Open accessJournal ArticleDOI: 10.1016/J.BIOPHA.2021.111866
Xinyi Gu1, Xingyuan Gao, Jieyi Cheng1, Chenyi Xia1  +3 moreInstitutions (1)
Abstract: Depressive disorder is a kind of emotional disorder that is mainly manifested with spontaneous and persistent low mood. Its etiology is complex and still not fully understood. Metabolomics, an important part of system biology characterized by its integrity and systematicness, analyzes endogenous metabolites of small molecules in vivo and examines the metabolic status of the organism. It is widely used in the field of disease research for its unique advantage in the disease molecular marker discovering Due to fewer adverse reactions and high safety, Chinese herbal medicine (CHM) has great advantages in the treatment of chronic diseases including depression. Metabolomics has been gradually applied to the efficacy evaluation of CHM in treatment of depression and the metabolomics analysis exhibits a systemic metabolic shift in amino acids (such as alanine, glutamic acid, valine, etc.), organic acids (lactic acid, citric acid, stearic acid, palmitic acid, etc.), and sugars, amines, etc. These differential metabolites are mainly involved in energy metabolism, amino acid metabolism, lipid metabolism, etc. In this review, we have exemplified the study of CHM in animals or clinics on the depression, and revealed that CHM treatment has significantly changed the metabolic disorders associated with depression, promoting metabolic network reorganization through restoring of key metabolites, and metabolic pathways, which may be the main mechanism basis of CHM's treatment on depression. Besides, we further envisioned the future application of metabolomics in the study of CHM treatment of depression.

... read more


Open accessJournal ArticleDOI: 10.1017/S003329172100413X
Abstract: BACKGROUND Major depressive disorder (MDD) is the main cause of disability worldwide, its outcome is poor, and its underlying mechanisms deserve a better understanding. Recently, peripheral acetyl-l-carnitine (ALC) has been shown to be lower in patients with major depressive episodes (MDEs) than in controls. l-Carnitine is involved in mitochondrial function and ALC is its short-chain acetyl-ester. Our first aim was to compare the plasma levels of l-carnitine and ALC, and the l-carnitine/ALC ratio in patients with a current MDE and healthy controls (HCs). Our second aim was to assess their changes after antidepressant treatment. METHODS l-Carnitine and ALC levels and the carnitine/ALC ratio were measured in 460 patients with an MDE in a context of MDD and in 893 HCs. Depressed patients were re-assessed after 3 and 6 months of antidepressant treatment for biology and clinical outcome. RESULTS As compared to HC, depressed patients had lower ALC levels (p < 0.00001), higher l-carnitine levels (p < 0.00001) and higher l-carnitine/ALC ratios (p < 0.00001). ALC levels increased [coefficient: 0.18; 95% confidence interval (CI) 0.12-0.24; p < 0.00001], and l-carnitine levels (coefficient: -0.58; 95% CI -0.75 to -0.41; p < 0.00001) and l-carnitine/ALC ratios (coefficient: -0.41; 95% CI -0.47 to -0.34; p < 0.00001), decreased after treatment. These parameters were completely restored after 6 months of antidepressant. Moreover, the baseline l-carnitine/ALC ratio predicted remission after 3 months of treatment (odds ratio = 1.14; 95% CI 1.03-1.27; p = 0.015). CONCLUSIONS Our data suggest a decreased mitochondrial metabolism of l-carnitine into ALC during MDE. This decreased mitochondrial metabolism is restored after a 6-month antidepressant treatment. Moreover, the magnitude of mitochondrial dysfunction may predict remission after 3 months of antidepressant treatment. New strategies targeting mitochondria should be explored to improve treatments of MDD.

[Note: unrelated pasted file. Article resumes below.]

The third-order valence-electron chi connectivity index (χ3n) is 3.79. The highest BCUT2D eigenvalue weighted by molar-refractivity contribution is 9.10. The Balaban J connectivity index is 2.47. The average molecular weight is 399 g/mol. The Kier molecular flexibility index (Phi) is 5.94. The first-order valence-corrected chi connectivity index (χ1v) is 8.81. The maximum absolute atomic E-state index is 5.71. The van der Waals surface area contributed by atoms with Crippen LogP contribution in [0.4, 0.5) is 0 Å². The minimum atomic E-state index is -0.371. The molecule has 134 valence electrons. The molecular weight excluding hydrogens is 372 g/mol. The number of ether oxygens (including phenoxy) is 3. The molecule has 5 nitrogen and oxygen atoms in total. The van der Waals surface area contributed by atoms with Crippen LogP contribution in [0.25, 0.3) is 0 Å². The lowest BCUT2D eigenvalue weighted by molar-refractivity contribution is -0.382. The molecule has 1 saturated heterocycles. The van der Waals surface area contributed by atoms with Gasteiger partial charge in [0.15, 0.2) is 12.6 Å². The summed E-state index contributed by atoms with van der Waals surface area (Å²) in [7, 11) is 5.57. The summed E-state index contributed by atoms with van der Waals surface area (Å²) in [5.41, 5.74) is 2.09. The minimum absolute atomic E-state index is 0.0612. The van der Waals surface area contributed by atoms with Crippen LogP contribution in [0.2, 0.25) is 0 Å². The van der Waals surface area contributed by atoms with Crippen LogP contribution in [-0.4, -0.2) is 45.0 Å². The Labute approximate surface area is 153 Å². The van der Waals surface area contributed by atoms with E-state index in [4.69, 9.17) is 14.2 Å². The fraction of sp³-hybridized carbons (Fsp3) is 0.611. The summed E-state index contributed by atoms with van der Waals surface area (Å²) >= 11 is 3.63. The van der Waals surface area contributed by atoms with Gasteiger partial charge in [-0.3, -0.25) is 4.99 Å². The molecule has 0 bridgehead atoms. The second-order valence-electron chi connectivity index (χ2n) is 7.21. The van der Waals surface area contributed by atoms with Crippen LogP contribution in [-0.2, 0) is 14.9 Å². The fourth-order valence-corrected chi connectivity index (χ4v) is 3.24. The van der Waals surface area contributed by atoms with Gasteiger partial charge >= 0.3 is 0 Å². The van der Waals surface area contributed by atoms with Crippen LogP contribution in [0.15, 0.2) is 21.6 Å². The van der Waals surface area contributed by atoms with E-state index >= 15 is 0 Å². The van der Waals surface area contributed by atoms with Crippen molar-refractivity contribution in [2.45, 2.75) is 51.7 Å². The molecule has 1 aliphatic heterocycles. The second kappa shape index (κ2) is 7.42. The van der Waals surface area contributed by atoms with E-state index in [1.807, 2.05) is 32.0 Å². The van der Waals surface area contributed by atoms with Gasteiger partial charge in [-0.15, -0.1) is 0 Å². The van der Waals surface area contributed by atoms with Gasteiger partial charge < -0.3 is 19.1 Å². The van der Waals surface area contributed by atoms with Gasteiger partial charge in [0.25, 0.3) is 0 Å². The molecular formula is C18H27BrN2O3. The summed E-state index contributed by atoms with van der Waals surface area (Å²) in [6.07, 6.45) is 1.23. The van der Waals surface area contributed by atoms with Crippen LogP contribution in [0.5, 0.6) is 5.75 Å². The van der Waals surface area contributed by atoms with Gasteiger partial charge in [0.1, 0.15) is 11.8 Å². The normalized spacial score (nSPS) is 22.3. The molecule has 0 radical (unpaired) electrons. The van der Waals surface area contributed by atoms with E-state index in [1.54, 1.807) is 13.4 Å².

... read more

Topics: Carnitine (70%)

Open accessJournal ArticleDOI: 10.3390/METABO11070466
20 Jul 2021-Metabolites